Rockefeller’s Money Conserved Land

The limestone buttes, granite steppes and near-permanent icecap that make up the urban expanse known as Rockefeller Center constitute the best-known landscape connected to the famous family’s name.
But those 12 acres in Midtown Manhattan are far from the only vista that owes its existence to Rockefeller philanthropy.
Over the last century, five generations of Rockefellers have used the family wealth to reshape the American horizon, creating a magnificent panorama of open spaces and more than 20 national parks from the rocky coast of Maine to the icecapped mountains of Wyoming.
These natural oases are not always linked to the Rockefeller name, but tonight they will be. As part of the yearlong celebration of its 100th anniversary, the National Audubon Society, one of the nation’s largest and oldest conservation organizations, is honoring the family for a record of conservation that matches the society’s century-long existence.
”Cumulatively, no other family in America has made the contribution to conservation that the Rockefeller family has made,” said John Flicker, the society’s president.
The towering Palisades that guard the west bank of the Hudson River were preserved with Rockefeller money. So was Colonial Williamsburg. The family created exquisite miniatures like Greenacre Park, tucked between two buildings on East 51st Street in Manhattan, and it donated 35,000 acres to help form Grand Teton National Park in Wyoming. Part of the family’s Pocantico estate in Westchester County has become a beloved forest preserve, and an educational center known as the Stone Barns.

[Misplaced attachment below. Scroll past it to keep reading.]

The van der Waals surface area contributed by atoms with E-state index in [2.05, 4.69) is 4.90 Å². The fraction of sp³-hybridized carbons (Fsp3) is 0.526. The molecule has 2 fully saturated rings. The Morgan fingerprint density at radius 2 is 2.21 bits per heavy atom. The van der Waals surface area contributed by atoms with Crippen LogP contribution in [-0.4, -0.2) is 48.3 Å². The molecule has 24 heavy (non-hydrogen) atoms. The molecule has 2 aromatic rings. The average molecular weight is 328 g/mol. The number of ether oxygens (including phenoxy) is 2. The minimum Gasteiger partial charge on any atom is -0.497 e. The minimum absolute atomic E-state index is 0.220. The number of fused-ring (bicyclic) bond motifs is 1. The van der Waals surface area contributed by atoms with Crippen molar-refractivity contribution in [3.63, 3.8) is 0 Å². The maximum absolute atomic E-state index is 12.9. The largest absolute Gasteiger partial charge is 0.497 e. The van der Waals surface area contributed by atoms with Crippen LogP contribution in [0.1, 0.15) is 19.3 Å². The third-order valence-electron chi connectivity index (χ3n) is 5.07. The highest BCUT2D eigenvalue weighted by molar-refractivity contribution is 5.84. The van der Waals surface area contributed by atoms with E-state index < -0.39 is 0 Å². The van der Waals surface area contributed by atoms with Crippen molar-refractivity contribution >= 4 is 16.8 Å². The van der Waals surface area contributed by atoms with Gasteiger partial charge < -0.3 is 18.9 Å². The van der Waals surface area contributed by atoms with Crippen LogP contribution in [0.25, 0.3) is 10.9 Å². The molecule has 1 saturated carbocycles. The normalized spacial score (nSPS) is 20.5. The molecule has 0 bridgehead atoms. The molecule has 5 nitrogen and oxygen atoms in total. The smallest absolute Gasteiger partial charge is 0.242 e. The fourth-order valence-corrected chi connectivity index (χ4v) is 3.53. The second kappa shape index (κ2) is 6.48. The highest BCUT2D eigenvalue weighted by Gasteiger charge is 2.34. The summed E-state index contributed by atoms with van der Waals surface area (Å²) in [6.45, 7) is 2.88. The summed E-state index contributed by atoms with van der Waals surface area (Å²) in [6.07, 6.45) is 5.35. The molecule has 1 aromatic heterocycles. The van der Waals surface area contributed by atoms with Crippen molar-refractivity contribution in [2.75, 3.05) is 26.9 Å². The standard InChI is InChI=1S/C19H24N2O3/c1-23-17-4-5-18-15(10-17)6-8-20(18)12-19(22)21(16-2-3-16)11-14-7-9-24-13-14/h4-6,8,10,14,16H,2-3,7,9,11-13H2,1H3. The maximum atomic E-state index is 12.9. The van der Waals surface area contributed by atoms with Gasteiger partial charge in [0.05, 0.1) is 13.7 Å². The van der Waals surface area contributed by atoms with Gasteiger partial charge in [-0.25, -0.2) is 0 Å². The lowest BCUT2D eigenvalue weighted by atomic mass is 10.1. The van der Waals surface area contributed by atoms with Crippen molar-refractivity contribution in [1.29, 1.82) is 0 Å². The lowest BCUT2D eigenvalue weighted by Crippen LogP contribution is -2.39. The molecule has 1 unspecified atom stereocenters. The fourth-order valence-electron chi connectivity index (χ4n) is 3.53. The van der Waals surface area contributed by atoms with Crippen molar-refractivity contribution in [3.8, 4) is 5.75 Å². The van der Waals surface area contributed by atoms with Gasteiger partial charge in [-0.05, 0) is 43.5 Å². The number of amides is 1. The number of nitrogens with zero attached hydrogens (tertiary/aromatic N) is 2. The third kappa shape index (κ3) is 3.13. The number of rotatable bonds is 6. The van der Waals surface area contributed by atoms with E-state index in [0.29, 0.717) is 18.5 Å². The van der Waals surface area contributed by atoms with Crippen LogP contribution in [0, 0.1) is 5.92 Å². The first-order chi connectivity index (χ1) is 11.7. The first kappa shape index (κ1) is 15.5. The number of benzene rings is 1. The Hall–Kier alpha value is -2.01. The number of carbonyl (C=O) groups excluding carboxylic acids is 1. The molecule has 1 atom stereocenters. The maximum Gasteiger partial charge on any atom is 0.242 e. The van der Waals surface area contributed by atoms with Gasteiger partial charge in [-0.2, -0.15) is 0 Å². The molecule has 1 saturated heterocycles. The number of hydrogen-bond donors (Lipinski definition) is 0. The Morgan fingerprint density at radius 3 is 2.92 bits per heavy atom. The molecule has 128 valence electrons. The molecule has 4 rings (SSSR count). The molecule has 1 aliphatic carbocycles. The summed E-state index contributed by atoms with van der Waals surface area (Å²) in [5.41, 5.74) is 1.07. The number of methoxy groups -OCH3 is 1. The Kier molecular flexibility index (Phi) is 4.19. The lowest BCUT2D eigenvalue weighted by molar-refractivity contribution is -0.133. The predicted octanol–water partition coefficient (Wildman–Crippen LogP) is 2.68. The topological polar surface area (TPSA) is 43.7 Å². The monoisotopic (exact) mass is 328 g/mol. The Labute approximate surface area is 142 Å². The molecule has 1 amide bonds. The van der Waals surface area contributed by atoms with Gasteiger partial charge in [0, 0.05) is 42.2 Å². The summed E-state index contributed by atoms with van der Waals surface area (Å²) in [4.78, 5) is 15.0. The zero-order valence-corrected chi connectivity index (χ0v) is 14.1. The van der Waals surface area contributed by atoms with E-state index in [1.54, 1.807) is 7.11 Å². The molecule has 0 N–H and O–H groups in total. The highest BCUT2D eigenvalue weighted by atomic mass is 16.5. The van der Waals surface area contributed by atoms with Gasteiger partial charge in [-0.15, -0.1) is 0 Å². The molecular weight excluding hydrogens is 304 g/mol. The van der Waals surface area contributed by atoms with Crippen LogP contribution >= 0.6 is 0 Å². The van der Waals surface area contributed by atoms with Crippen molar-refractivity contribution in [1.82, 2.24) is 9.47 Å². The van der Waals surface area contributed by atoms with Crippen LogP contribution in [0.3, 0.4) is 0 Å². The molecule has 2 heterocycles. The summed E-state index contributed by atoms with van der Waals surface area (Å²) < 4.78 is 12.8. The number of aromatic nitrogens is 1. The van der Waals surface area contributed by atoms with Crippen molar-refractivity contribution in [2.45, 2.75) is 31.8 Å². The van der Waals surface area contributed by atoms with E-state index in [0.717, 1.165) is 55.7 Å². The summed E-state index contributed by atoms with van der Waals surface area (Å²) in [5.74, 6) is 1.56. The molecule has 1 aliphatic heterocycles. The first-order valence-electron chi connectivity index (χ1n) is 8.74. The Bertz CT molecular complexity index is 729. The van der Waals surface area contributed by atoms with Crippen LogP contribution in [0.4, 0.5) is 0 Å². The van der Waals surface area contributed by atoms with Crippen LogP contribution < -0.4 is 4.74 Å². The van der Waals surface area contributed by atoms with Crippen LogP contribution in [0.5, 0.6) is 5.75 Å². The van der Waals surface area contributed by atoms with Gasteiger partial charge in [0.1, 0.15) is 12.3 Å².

The Cloisters, Acadia National Park, Forest Hill Park, Greenpeace, the Nature Conservancy — the list of the family’s efforts to conserve and protect the environment goes on and on.
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Many of the family’s most spectacular conservation efforts began with a family camping trip. ”As Father traveled, if he saw things that needed to be done, he took steps and did something about them,” David Rockefeller said.
He recalls accompanying his father to California in the 1920’s to see the giant redwood trees. When the elder Rockefeller found out that the trees were in danger of being clear-cut by a timber company, he helped buy 9,400 acres that he then donated to the state. That grove of ancient redwoods, including one that is more than 2,000 years old, is considered the largest old-growth redwood forest in the world.
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More than 30 members of the Rockefeller family — ranging in age from 17 to 90 — will be honored by the Audubon Society at tonight’s ceremony, each one involved with the environment. Most times, though, the support is low key and the family tries to shun the spotlight.
”The important part for us is not having our name on it,” said Gail O’Neill Caulkins, 52, a fifth-generation Rockefeller who is president of the Greenacre Foundation, which assists in the maintenance of city parks and supports dozens of community gardens, ”it’s seeing that something gets done.”

For the full story, see:
ANTHONY DEPALMA. “Praising Rockefellers for Land They Saved.” The New York Times (Tues., November 15, 2005): A25.
(The online version has a somewhat different title.)

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